On many real-world materials, like skin or metals, the color of diffuse and specular reflections can differ slightly, based on the amount of energy a surface receives or on the light angle of incidence. The Ramp Shader options in Blender allow you to set a range of colors for a Material, and define how the range will vary over a surface, and how it blends with the ‘actual color’ (typically from a material or as output of a texture).
Ramps allow you to precisely control the color gradient across a material, rather than just a simple blend from a brightened color to a darkened color, from the most strongly lit area to the darkest lit area. As well as several options for controlling the gradient from lit to shadowed, ramps also provide ‘normal’ input, to define a gradient from surfaces facing the camera to surfaces facing away from the camera. This is often used for materials like some types of metallic car paint that change color based on viewing angle.
Since texture calculations in Blender happen before shading, the Ramp Shader can completely replace texture or material color. But by use of the mixing options and Alpha values it is possible to create an additional layer of shading in Blender materials.
For the first part of the color ramp option see Color Ramp Widget.
The input menu contains the following options for defining the gradient:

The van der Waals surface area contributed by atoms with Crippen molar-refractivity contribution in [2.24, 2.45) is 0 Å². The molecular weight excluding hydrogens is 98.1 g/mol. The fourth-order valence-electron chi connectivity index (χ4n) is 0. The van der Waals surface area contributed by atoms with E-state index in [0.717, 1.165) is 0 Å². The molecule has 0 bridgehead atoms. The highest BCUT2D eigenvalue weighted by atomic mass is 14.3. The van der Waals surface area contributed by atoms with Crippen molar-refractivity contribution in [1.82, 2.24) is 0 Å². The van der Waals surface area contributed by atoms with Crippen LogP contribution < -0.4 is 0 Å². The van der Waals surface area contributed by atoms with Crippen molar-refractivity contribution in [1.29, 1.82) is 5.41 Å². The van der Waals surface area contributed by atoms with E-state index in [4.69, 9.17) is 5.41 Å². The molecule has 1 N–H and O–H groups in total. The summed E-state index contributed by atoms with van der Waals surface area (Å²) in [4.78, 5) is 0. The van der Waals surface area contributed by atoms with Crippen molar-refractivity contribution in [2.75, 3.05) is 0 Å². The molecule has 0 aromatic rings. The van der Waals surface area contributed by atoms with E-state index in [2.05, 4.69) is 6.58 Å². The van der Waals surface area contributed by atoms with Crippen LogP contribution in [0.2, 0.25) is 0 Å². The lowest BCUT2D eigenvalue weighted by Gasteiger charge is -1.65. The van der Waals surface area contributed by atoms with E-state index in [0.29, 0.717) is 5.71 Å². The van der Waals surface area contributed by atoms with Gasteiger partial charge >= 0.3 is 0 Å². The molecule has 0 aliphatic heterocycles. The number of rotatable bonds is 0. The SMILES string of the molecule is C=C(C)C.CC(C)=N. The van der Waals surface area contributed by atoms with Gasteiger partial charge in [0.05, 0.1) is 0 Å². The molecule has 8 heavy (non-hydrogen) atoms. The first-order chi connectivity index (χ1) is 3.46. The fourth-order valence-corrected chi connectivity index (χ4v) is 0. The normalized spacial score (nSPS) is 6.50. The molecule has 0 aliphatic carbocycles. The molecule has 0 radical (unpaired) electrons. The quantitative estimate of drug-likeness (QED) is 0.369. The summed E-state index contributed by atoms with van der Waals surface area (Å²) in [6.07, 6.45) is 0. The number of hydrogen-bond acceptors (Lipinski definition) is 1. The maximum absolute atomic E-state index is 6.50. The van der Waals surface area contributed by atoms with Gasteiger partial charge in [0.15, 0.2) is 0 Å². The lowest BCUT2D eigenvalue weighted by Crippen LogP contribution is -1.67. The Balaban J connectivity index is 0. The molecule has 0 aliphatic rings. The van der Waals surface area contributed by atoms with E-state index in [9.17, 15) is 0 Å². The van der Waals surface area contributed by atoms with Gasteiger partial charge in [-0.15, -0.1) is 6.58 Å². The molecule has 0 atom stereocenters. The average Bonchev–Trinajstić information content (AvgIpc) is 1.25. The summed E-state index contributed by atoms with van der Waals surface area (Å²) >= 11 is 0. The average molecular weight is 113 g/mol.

- The value as delivered by the material’s shader (Lambert, Cook-Torrance) defines the color. Here the amount of light does not matter for color, only the direction of the light.
- As Shader, now also lamp energy, color, and distance are taken into account. This makes the material change color when more light shines on it.
- The surface normal, relative to the camera, is used for the Ramp Shader. This is possible with a texture as well, but added for convenience.
- While all three previous options work per lamp, this option only works after shading calculations. This allows full control over the entire shading, including ‘Toon’ style results. Using alpha values here is most useful for tweaking a finishing touch to a material.
- A list of the various Color Blend Modes are available for blending the ramp shader with the color from Input.
- This slider denotes the overall factor of the ramp shader with the color from Input.